Lynn Mullin’s talk to the Tree Society given in about 1977. Continued (the third and final part).
One never would cut the trees down at the very young age of 5 or 6 years for Sawmill timber; but for certain classes of poles this is already being done regularly and I quote Timaru plantation in Makoni T.T.L. as an example.
Nevertheless whether felled or not the volume would be standing on the ground.
Take as an extreme example the enormous Eucalyptus already mentioned as growing at the late Mr. John Meikle’s farm Mountain Home. Some of these trees are now almost, if not quite 300 feet in height, and up to 6 feet and more in diameter. Such a single tree has a volume of at least 2500 cu.ft Thus one tree, one tree mark you, at little more than half the age of the acre of savannah woodland has almost double the volume. The particular stand in which these monsters are growing shows a Mean Annual Increment of some 867 cu. ft, almost exactly 62 times as much as our savannah woodland. At the time Mr. Meikle’s trees were measured in 1958, 54 years after planting, the volume of timber per acre stood at 47700 cu. ft. If this stand is allowed to reach 100 years of age it might then carry 88440 cu. ft. per acre, again about 62 times as much timber as the acre of savannah.
I think these figures, fascinating as our indigenous woodland may be and valuable as it may be before exploitation, do prove how uneconomical it would be to try to regenerate them artificially.
So far I have tried to give you a picture of why our natural timber resources are dwindling and why it is virtually impossible to stop this without calling a halt to exploitation altogether. We live in a rapidly changing world and the loss of our indigenous woodland is one of these changes I am afraid we shall have to reluctantly accept.
I should like to say a few words about the vernacular names of some of our trees and their meanings and, in one or two cases, suggest how the names were derived. Take for instance the Musasa, the Sezuru or Shona name for a temporary camp, or roughly constructed shelter, is Musasa, and I feel that this tree being the commonest in the country and so most readily available for putting up these rough shelters was given this name very early in the history of tribal movement in this part of Africa.
Still using the same tree, the Sindebele name of which is Igonde. I am sure this name was derived from the fact that it was the most abundant tree in Chief Lomagonde’s domain when the Matabele came into the country from the south. The Sindebele plural for a forest of these trees is Mogonde.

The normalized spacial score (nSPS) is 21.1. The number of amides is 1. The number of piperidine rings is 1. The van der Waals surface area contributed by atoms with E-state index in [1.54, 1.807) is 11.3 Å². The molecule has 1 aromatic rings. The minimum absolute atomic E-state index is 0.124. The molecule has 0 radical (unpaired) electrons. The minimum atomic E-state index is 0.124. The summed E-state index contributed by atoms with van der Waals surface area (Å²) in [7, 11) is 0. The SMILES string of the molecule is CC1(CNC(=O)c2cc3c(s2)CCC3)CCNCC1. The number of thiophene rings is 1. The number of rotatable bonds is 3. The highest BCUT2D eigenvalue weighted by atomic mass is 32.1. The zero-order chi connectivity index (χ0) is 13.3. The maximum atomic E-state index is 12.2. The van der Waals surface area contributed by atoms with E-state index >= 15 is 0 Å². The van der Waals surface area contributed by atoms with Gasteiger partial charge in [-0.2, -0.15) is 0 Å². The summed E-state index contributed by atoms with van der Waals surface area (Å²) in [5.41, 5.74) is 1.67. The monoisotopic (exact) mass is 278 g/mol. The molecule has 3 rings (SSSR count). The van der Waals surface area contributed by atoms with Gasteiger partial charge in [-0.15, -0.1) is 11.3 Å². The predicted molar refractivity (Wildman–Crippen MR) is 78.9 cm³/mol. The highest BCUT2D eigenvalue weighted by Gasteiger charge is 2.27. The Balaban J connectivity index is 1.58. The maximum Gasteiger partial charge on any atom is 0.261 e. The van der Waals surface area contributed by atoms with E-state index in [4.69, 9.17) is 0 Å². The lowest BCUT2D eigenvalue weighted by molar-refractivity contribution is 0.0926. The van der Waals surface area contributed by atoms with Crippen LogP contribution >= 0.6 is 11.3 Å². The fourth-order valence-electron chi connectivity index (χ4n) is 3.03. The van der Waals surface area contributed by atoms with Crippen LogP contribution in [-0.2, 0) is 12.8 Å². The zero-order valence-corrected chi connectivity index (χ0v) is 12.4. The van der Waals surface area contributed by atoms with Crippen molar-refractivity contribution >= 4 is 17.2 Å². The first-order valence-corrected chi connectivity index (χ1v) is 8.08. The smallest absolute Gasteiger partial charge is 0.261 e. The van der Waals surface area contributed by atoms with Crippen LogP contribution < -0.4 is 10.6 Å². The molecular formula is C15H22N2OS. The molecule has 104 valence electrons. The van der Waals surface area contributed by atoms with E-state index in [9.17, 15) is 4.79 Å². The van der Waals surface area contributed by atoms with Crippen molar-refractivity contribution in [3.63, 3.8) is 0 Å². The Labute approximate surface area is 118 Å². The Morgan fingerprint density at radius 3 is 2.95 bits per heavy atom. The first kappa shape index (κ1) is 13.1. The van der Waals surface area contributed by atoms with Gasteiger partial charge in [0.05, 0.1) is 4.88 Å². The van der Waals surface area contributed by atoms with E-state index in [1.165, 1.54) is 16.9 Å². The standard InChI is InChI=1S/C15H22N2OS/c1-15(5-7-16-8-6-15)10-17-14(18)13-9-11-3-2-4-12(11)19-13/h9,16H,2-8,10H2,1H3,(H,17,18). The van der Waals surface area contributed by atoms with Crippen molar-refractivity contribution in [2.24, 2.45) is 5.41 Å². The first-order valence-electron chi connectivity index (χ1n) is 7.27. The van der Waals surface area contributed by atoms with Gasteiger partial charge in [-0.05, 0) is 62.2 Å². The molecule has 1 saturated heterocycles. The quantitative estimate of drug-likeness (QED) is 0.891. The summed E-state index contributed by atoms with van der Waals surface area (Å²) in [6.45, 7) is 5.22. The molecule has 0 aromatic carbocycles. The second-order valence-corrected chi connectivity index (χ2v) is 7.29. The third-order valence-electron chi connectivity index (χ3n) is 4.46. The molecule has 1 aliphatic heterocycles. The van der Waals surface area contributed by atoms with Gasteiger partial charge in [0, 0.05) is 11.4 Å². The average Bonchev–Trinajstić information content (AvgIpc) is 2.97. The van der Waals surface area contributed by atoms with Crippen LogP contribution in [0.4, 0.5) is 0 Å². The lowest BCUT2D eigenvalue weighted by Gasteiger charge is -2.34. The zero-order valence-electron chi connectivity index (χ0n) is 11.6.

There are several trees which have names meaning the same thing in many languages and Mukwa is one of these, though what Mukwa itself means I do not know. Its Shona name of Mubvamoropa and its Sindebele name of Umvagasi and its European name of Bloodwood are all derived from the fact that when the tree is cut the red sap pours out and looks like blood.
Then there is Mudtyamwhembwe, Pseudolachnostylis maprouneifolia. The above is Shona, the Sindebele is Qobampunzi and the Afrikaans is Duiker-kos, all meaning the same things, Duiker’s food. And there are many other similar instances but I think this will suffice to show how interesting the collecting of vernacular names can be. I have always been interested in this and have always enjoyed it as a hobby.
I would urge you all never to pass a tree you do not know simply because you feel everybody else must know it and it is probably of no real interest. As a case in point I will tell you of a recent experience of my own. I was asked to give advice on a farm in the Headlands District in March last year and upon arrival at the homestead I had noticed a grove of large trees some two hundred yards away from the house but had not given them another thought. Later, in the course of conversation, I asked the farmer the name of his farm and was surprised when he answered “Sandalboom”. I immediately said, “how did it get that name? I am sure there are no Sandalwood trees growing here”. “Oh yes there are”, was his reply and when I said I should like to see them if it were easily possible, he said it was as they were close to the house.
What was my surprise when he led me straight to the grove which I had already seen. I knew immediately that they were not Sandalwood Spirostachys africana; but one of the Albizias; unknown to me, but I said I would soon find out and let him know. Anyway, to cut a long story short, this small grove of very large Albizias only 2 ½ miles from the main Salisbury/Umtali road, had never before been noticed. I collected specimens which Mr. Drummond of the Herbarium was quite excited about. He thought then it was a new record and the specimens were to go to Kew for identification, later, however, he identified them as Albizia forbesii, which strangely enough, like the Sandalwood, is a lowveld species. So though not new to Rhodesia it is still a new record for that part of the country.
This tree is unknown to the Africans in the area who have always referred to it as Mutimumwe (another tree). It is revered by them as the rainmakers tree and was always, prior to the European entering the country, used as an Indaba site by the local Chiefs. The Africans will not touch the tree and I had to climb it myself to collect my specimens.
MARK HYDE CHAIRMAN